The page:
(5) Claims that would have been insurance contract claims prior to ERISA.
(6) The existence of additional evidence that the claimant could not have presented in the administrative process. Id.
Not all of these six factors need be present. Williams, 2009 WL 604942, at *3-4 (admitting extrinsic evidence that is not in the administrative record in an ERISA disability benefits action in which only two factors were present). In fact, courts routinely admit extrinsic evidence with only one Opeta factor present. See Langlois v. MetLife, 2012 WL 1910020, at *10 (N.D. Cal. May 24, 2012) (only one factor being present: the credibility of medical reports); Duncanson v. Royal, 2011 WL 5974805, at *4 (N.D. Cal. Nov. 29, 2011) (same). The list was intended merely as a guide to district courts faced with a motion to augment the administrative record. Quesinberry v. LINA, 987 F.2d 1017, 1027 (4th Cir. 1993).
When faced with one or more of these six factors, or faced with an ERISA procedural violation, a court may deem it necessary to view extrinsic documents such as evidence of an SSDI award, more recent medical records, personal statements or clarifying statements. In fact, in Schramm v. CNA Fin. Corp. Insured Grp. Ben. Program, 718 F.Supp.2d 1151, 1165, fn. 4 (N.D. Cal. 2010), the court held that evidence of an award of Social Security disability benefits was necessary for an adequate de novo review of the plan administrator’s determination, where the Social Security decision was rendered six months after the denial of the claimant’s final administrative appeal in the ERISA matter.
However, if a court decides against augmenting an administrative record, a disability claimant may be faced with an uphill battle to win their benefit claim in court. For this reason, it is important to contact a skilled ERISA attorney at the appeal stage before a final determination on appeal is rendered. When McKennon Law Group PC is hired, we make sure that insurers have all necessary evidence prior to the exhaustion of the administrative remedies. While it is possible to augment the record after a lawsuit is filed, the easiest remedy is to hire competent ERISA attorneys at the claims or appeal stage of your disability claim. However, there are some types of evidence (like SSDI awards) that often cannot be submitted prior to the final appeal denial. In these cases, a motion to augment the administrative record could be the only recourse for a claimant. In addition, it is always worth meeting and conferring with opposing counsel about stipulating to augment the record before filing a motion, in order to avoid costly motions and the uncertainty of a court ruling.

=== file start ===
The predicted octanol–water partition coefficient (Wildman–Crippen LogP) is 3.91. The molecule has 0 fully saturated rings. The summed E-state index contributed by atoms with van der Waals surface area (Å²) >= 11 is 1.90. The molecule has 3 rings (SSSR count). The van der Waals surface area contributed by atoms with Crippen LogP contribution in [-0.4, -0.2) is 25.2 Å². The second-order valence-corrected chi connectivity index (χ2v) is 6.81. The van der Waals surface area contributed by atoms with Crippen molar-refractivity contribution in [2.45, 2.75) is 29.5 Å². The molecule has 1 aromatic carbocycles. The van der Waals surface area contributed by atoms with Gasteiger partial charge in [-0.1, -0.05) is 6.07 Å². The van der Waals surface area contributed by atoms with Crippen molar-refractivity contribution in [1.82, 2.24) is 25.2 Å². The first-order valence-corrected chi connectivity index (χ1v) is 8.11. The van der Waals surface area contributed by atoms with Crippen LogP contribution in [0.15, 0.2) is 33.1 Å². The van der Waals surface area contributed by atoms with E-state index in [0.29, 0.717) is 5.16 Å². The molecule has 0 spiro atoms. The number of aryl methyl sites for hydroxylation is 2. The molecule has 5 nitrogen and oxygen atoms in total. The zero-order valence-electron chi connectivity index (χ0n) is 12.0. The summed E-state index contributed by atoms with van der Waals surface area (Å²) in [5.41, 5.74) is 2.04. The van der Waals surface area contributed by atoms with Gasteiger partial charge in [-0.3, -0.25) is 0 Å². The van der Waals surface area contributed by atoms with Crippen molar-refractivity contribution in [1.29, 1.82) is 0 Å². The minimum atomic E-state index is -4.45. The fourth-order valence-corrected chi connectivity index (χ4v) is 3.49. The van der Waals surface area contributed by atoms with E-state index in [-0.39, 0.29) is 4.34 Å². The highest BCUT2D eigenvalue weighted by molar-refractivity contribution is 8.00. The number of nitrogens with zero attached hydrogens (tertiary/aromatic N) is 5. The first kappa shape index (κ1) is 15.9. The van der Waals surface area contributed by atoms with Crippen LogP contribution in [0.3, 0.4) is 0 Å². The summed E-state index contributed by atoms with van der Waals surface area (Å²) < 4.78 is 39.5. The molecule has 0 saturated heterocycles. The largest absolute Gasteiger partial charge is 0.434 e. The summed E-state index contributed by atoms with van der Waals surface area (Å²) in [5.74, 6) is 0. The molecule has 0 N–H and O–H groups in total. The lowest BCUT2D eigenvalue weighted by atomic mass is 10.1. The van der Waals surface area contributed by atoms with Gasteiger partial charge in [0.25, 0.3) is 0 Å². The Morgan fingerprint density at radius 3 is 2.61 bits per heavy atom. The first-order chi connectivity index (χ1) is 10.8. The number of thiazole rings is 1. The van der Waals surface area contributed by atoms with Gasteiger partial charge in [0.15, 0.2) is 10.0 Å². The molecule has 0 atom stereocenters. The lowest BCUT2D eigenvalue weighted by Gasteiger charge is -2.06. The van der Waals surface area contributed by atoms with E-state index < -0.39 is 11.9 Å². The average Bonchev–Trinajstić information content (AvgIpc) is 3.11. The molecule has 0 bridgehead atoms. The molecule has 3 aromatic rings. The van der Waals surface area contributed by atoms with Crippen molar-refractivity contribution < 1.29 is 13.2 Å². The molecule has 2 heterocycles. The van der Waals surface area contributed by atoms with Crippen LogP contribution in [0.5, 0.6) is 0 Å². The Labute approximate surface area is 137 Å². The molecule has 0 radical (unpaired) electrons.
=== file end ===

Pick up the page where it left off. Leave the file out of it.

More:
McKennon Law Group has significant experience in handling ERISA and non-ERISA disability insurance cases in which an insurer denied a claim. If your insurer or plan administrator has denied your disability claim, please contact us for a free consultation so that we may assess your matter.